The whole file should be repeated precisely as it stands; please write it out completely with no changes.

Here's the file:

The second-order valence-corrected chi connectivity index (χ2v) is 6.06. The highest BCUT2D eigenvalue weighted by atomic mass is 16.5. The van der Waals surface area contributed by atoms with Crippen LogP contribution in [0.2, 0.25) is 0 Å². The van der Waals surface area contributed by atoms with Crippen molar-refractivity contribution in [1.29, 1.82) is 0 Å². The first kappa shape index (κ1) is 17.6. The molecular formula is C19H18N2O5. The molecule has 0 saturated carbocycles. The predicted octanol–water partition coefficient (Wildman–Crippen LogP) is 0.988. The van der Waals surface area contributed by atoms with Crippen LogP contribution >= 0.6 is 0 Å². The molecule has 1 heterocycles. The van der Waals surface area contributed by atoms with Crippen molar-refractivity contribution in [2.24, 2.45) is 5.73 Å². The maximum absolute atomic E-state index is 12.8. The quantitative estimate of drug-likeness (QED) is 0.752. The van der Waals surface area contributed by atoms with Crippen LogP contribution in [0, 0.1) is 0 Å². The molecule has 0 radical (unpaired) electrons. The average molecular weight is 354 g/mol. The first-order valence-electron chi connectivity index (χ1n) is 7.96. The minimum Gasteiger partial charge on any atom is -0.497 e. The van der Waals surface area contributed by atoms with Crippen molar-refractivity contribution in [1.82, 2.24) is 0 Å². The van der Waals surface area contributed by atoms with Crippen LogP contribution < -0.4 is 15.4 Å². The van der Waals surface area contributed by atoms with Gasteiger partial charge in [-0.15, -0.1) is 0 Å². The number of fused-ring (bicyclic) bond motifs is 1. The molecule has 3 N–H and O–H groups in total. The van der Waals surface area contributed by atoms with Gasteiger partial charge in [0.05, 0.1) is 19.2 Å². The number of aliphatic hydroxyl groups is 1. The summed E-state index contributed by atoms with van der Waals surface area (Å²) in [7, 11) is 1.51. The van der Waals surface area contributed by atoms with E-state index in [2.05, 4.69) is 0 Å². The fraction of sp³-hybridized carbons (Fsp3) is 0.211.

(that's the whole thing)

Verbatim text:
The second-order valence-corrected chi connectivity index (χ2v) is 6.06. The highest BCUT2D eigenvalue weighted by atomic mass is 16.5. The van der Waals surface area contributed by atoms with Crippen LogP contribution in [0.2, 0.25) is 0 Å². The van der Waals surface area contributed by atoms with Crippen molar-refractivity contribution in [1.29, 1.82) is 0 Å². The first kappa shape index (κ1) is 17.6. The molecular formula is C19H18N2O5. The molecule has 0 saturated carbocycles. The predicted octanol–water partition coefficient (Wildman–Crippen LogP) is 0.988. The van der Waals surface area contributed by atoms with Crippen LogP contribution >= 0.6 is 0 Å². The molecule has 1 heterocycles. The van der Waals surface area contributed by atoms with Crippen molar-refractivity contribution in [2.24, 2.45) is 5.73 Å². The maximum absolute atomic E-state index is 12.8. The quantitative estimate of drug-likeness (QED) is 0.752. The van der Waals surface area contributed by atoms with Crippen LogP contribution in [0, 0.1) is 0 Å². The molecule has 0 radical (unpaired) electrons. The average molecular weight is 354 g/mol. The first-order valence-electron chi connectivity index (χ1n) is 7.96. The minimum Gasteiger partial charge on any atom is -0.497 e. The van der Waals surface area contributed by atoms with Crippen molar-refractivity contribution in [1.82, 2.24) is 0 Å². The van der Waals surface area contributed by atoms with Crippen LogP contribution < -0.4 is 15.4 Å². The van der Waals surface area contributed by atoms with Gasteiger partial charge in [-0.15, -0.1) is 0 Å². The number of fused-ring (bicyclic) bond motifs is 1. The molecule has 3 N–H and O–H groups in total. The van der Waals surface area contributed by atoms with Gasteiger partial charge in [0.05, 0.1) is 19.2 Å². The number of aliphatic hydroxyl groups is 1. The summed E-state index contributed by atoms with van der Waals surface area (Å²) in [7, 11) is 1.51. The van der Waals surface area contributed by atoms with E-state index in [2.05, 4.69) is 0 Å². The fraction of sp³-hybridized carbons (Fsp3) is 0.211.